Noam Chomsky Contribution to the Study of Syntax


Auram Noam Chomsky is considered in the linguistic circles as one of the greatest contributors to the development of syntax. He is an American linguistic author, political activist, and philosopher, and he is credited with one of the most significant developments of linguistic in the 20th Century. This contribution was made through the creation of the theory of generative grammar.

Generative grammar generally refers to a specific approach in the study of syntax. What is described as generative grammar attempts to make predictions on what combination of words can be used to make sensible grammatical sentences? Syntax in linguistics is the rules and regulations that govern the arrangement of words to make a sentence in a certain language. The syntax field in a way seeks not to provide grammatical judgments but to explain them. Therefore syntax does not in any way act as a prescription to linguistics. (Chomsky 1957).

All syntax theories use humans as their object of study. Chomsky has made a significant contribution in the syntax field by his view of syntax as a branch of biology because as he argues “syntax is the study of linguistic which is embodied in the human mind.” (Chomsky 1957) However other linguistics like Gerald Gazdar take a more Platonistic view, where they regard the study of syntax an abstract of the formal language. Other linguistics like Joseph Greenbag on the other hand regards grammar as a “taxonomical device to reach broad generalizations among languages.”

Therefore according to Noam Chomsky many properties of generative grammar are generated from the universal grammar that is “innate” and common in all languages. He further argues that most grammar as used is not simply learned from the environment or a result of the communicative function.

Sentences in most generative grammar versions are either grammatically correct or not, which means that they are either well-formed or not. Thus the rules that govern the generative grammar “function as an algorithm to predict grammaticality as a discrete- yes or no results”. (Chomsky 1957) The main generative grammar goal is to make a complete model of the inner languages of the human mind.

Towards the development of syntax, Noam Chomsky advanced various linguistic generative theories that include: Transformational Grammar (TG), Government and binding theory, and Minimalism. Chomsky is also generally credited with the development of the Chomsky hierarchy, which is a form of classification of formal languages in generative power terms. (Chomsky 1957).

Contribution to Linguistics

Chomsky’s book Logical Structure of Linguistic Theory (1955) distills the syntactic structures where it introduces the transformational grammars. In this theory, utterances or word sequences possess a syntax that is grammatically characterized. Transformational roles played a vital role in extending context-free grammar. In this case “children are hypothesized to have an innate knowledge of the basic grammatical structure that are virtually common to all human languages”. (Chomsky 1981).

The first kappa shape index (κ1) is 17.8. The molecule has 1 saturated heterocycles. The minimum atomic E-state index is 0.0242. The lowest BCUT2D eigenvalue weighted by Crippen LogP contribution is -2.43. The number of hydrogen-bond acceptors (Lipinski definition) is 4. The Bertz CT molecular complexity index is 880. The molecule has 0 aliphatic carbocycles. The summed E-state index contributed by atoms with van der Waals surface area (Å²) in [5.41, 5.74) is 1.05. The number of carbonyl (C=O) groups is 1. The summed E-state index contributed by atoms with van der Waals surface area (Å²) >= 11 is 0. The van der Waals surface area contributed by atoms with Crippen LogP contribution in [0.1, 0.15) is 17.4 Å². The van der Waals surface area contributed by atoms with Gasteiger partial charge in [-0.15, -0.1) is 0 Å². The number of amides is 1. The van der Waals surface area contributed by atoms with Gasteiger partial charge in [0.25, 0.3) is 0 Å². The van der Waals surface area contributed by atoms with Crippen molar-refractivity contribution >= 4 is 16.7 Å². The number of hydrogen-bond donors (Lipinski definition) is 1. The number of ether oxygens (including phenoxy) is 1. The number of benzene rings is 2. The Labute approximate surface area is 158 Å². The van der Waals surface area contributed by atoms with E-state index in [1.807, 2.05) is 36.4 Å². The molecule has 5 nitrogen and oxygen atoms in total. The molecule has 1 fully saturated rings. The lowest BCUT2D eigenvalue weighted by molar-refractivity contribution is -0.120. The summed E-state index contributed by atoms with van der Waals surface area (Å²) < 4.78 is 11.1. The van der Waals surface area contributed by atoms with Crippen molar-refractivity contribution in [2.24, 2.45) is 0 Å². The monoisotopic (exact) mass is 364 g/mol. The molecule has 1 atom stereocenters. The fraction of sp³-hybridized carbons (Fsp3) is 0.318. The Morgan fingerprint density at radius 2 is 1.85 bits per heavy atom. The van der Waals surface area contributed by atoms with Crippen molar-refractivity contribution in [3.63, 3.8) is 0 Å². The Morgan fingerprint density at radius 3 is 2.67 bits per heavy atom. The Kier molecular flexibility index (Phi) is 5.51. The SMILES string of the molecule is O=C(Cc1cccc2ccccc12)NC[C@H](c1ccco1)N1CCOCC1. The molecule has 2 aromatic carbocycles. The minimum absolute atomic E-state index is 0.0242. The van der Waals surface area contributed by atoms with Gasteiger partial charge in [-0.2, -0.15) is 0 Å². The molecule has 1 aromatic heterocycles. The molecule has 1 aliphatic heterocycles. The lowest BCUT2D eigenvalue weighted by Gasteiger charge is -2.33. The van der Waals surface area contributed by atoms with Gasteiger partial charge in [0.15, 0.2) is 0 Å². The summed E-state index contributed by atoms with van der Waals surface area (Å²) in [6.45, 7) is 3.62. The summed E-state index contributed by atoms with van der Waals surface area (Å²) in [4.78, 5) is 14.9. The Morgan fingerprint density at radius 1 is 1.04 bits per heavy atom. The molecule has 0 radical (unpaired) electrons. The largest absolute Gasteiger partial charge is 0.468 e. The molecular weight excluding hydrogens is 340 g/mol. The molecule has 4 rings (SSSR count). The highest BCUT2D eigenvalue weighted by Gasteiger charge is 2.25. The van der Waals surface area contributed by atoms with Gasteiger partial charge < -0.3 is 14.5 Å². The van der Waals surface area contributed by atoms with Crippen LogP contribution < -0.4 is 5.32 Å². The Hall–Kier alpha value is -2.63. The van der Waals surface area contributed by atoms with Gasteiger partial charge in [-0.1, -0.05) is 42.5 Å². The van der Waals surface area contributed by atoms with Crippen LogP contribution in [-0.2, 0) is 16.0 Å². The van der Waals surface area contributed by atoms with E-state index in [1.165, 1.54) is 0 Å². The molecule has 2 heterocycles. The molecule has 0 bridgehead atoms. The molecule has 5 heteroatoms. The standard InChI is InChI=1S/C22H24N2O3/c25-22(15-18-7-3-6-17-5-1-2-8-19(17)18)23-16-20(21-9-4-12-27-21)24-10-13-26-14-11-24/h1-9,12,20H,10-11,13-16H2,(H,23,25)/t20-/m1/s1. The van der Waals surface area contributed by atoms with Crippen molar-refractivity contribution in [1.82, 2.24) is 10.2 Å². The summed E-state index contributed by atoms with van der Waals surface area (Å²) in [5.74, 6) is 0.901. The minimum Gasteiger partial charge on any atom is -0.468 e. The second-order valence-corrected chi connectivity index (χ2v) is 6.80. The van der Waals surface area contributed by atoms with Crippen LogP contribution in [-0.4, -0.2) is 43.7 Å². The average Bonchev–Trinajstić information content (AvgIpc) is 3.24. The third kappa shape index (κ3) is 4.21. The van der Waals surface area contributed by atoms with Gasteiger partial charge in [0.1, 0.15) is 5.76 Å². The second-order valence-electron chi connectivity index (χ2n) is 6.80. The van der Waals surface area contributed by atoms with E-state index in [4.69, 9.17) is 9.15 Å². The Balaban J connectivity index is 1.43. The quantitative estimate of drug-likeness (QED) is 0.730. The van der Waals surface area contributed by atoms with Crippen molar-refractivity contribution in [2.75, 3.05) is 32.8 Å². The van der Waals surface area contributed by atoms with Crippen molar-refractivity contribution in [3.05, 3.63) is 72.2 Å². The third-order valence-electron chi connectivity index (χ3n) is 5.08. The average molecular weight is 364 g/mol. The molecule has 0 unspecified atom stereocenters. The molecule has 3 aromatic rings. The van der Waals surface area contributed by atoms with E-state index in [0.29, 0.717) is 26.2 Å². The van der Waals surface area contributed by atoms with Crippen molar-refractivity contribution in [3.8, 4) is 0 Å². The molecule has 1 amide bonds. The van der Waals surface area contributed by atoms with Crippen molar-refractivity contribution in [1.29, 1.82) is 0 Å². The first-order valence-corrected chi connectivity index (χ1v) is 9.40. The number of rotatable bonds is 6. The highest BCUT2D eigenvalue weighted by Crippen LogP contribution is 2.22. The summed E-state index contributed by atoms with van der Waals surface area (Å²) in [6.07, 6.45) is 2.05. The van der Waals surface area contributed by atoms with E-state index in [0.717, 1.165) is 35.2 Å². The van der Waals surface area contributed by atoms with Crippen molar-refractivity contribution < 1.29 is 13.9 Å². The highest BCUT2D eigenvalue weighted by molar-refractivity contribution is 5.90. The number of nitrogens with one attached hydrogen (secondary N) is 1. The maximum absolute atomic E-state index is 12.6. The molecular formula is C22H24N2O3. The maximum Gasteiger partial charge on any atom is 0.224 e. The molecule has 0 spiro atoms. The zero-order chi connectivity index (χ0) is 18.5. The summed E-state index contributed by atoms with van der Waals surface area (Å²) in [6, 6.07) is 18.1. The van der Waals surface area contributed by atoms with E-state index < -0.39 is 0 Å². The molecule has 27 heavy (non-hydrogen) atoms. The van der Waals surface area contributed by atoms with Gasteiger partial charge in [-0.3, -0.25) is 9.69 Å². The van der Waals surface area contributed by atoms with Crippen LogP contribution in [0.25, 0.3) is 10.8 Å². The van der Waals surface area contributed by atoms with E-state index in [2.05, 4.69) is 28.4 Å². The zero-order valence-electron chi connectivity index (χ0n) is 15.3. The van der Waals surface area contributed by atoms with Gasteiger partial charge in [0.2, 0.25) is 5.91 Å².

In 1979 in his Pisa lectures, Chomsky’s principles and parameters approach (PDP), or what came to be known as lectures on Government and Binding (LGB) Developed universal grammar claims that were strong. These claims argue that the languages underlying are “innate and fixed” and that “the differences among the world’s languages can be characterized in terms of parameter settings in the brain that are likened to switches”. (Chomsky 1981) Thus for a child to learn a language all she/he needs is to acquire the necessary logical items or (words grammatical morphemes, and idioms) in the process of determining the parameter settings that are appropriate based only on a few examples.

Chomsky in the Syntactic Structures (1957) illustrated further the purpose of the linguistic theory, which was set to describe syntax by describing the grammatical rules underlying sentence construction. (Chomsky 1965).

In the Aspects of the Theory of Syntax (1965), Chomsky further explains “all of the linguistic relationships that exist between the sound system and the meaning system of the language.”.(Chomsky 1965) From this context according to Chomsky, the grammar language must possess 3 parts

  • Syntactical Component – this produces and describes “the internal structure of the infinite number of sentences of language.”
  • Phonological component – that which describes the sentence sound structure which has been generated by the syntactical component
  • A semantic Component – describes the sentence structure. (Chomsky 1965).


Chomsky 1957. Syntactic Structures. The Hague: Mouton. Reprint. Berlin and New York (1985).

Chomsky 1965. Aspects of the Theory of Syntax. Cambridge: The MIT Press.

Chomsky 1981. Lectures on Government and Binding: The Pisa Lectures. Holland: Foris Publications. Reprint. 7th Edition. Berlin and New York: Mouton de Gruyter, 1993.

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